Press release from Spacey's agent Brian, Gersh: "As the head of the motion picture talent department at the William Morris Agency, I will strongly advise all of the agents to dissuade their clients from doing interviews with Esquire as a result of their deceptive and fraudulent behavior with respect to their interview with Kevin Spacey."
Press release from Spacey's publicist Staci Wolfe Newman: "Kevin Spacey categorically refutes the statement made in the current issue of 'Esquire' magazine, which implies that he personally 'came out last spring' while playing Jim Williams in the film 'Midnight in the Garden of Good and Evil.' While Mr. Spacey respects many diverse lifestyles and admires those who have chosen to come out with dignity and courage, he has always maintained a separation between his professional and personal life, and will continue to do so. His decision not to publicly define his private life has apparently prompted this publication's attempt to present as fact their version of what they imagine his private life to be."
Newman goes on to describe Esquire as "dishonest and malicious" and as having a "dangerous mentality," quoting a line in the article saying it was time "that somebody tried to invade his privacy and finally treat him like the celebrity he is." Newman's release on behalf of Spacey continues, "'Esquire' has made it abundantly clear that they have now joined the ranks of distasteful journalism, and this mean-spirited, homophobic, offensive article proves that the legacy of Joseph McCarthy is alive and well."
What Spacey had told Junod about the rumors, repeatedly, was "I have no interest in confirming or denying that at all." The actor also said he had no concerns or difficulties about playing a gay role, that he has many gay friends, and that he "can't imagine feeling the need to jump up and say, 'I'm not one of them.' If anyone wants to think that, they're absolutely free to think that."
Both Junod and his editor, David Granger, are convinced that the rumors are so widespread-the article mentions Junod's own mother having heard them-that one cannot avoid confronting them. They believe the rumors were clearly and repeatedly labelled as such, but deny that they are "peddling" them (although the "Has a Secret" title would seem to suggest they protest too much). They also point out that the article did not actually explore the real-life question of Spacey's orientation, but instead examined the lines between life and art and between public celebrity and privacy. Above all, they deny that they misled Spacey in any way. [from NewsPlanet]
omedy Central's "South Park"
is a brash, intended-to-shock
cartoon series, fashioned in the off-beat mold of "Monty Python" and "Saturday Night Live." The show's half-hour plots revolve around a cast of school-age characters, joined by a spattering of unsavory adults. In a recent episode (Sept. 3, 6 and 10), the main character's new dog Sparky essentially "comes out."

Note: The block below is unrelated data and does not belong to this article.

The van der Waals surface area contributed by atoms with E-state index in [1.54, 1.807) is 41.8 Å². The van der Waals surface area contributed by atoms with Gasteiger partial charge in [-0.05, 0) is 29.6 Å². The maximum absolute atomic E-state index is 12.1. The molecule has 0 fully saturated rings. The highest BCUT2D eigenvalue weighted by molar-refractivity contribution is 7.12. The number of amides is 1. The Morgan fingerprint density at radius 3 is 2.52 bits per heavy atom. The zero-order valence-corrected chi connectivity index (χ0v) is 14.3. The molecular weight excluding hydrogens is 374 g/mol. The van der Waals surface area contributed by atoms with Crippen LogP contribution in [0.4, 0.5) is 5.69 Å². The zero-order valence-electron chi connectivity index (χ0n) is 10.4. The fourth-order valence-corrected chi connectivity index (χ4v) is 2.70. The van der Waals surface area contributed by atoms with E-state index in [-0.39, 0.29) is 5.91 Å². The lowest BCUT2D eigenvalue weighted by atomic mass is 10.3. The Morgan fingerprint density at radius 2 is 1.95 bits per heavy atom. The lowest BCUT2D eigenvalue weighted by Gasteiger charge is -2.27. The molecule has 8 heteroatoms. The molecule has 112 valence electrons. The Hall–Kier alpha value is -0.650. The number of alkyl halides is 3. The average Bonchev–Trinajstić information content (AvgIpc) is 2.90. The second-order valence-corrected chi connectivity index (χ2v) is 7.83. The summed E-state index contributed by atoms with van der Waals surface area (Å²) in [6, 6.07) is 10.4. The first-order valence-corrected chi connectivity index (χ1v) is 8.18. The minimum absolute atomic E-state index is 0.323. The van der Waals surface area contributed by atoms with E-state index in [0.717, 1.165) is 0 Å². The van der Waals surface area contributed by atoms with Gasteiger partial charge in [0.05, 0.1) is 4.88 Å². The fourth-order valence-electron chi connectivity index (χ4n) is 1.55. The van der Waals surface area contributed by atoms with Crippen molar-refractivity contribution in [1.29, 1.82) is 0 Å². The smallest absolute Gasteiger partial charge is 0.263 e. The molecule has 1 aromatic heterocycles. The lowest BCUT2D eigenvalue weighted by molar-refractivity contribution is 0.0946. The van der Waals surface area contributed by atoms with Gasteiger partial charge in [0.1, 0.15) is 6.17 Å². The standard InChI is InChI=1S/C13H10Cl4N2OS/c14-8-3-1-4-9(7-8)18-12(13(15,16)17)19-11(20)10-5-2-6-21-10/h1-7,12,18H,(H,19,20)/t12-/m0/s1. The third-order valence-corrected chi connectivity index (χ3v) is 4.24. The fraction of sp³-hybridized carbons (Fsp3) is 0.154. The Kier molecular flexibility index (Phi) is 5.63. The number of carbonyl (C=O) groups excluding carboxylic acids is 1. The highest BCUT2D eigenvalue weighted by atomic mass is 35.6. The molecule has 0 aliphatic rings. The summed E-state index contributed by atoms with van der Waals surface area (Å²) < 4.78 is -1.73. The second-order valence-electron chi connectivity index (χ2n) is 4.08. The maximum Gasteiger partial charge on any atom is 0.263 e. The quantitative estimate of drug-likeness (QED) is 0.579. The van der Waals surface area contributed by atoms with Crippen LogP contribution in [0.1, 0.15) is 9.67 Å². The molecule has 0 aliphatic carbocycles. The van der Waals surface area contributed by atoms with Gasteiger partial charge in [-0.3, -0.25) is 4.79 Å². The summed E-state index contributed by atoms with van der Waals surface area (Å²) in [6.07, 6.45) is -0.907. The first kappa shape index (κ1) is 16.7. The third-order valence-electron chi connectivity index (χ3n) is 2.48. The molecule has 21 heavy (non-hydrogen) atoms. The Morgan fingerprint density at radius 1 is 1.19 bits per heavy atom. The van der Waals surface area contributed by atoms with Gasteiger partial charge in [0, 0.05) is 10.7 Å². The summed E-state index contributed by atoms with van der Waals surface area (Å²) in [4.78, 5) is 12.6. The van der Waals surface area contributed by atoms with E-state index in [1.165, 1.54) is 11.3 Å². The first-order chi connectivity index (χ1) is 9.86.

At first, Sparky is introduced by his proud owner, Stan, as "part Doberman and part wolf.... He's the toughest dog on the mountain!" Soon, however, Sparky takes a liking to male dogs, prompting crude insults from the other children: "Stan's dog's a homo! Stan's dog's a homo!"
"I'm sure glad my dog's not gay!," they tease. "Hey Stan, your dog been to any pride marches lately?" In an effective parody of the stupid "advice" offered by homophobic adults, who claim to "know better," Stan's teacher tells him: "Gay people are evil...right down to their cold black hearts.... Now, you go out and practice football like a good heterosexual."
Significantly, such meanness and stupidity comes from the mouths of characters who have no apparent redeeming qualities. Quite the contrary, in fact. They are relatively disgusting people-and so, by extension, is their homophobia.
Dejected nevertheless, Sparky eventually takes refuge at "Big Gay Al's Animal Sanctuary"-a magical place where homosexual pets can be themselves. Stan finds him there, only to realize that: "Wow, it seems like the animals here are really happy."
Big Gay Al-the queeny, life-affirming proprietor-takes Stan on a "big gay boat ride," giving him a theme-park's view of "the world of gayness throughout time." In the end, Stan concludes: "I'm sorry I tried to change you Sparky. I just didn't understand.... Being gay is just a part of nature, and a beautiful thing."
Still in its first season, "South Park" has become the highest rated series on Comedy Central. By 1998, the cable network expects to be available in 50 million homes and "a few million in the black." [from MEDIAlert!]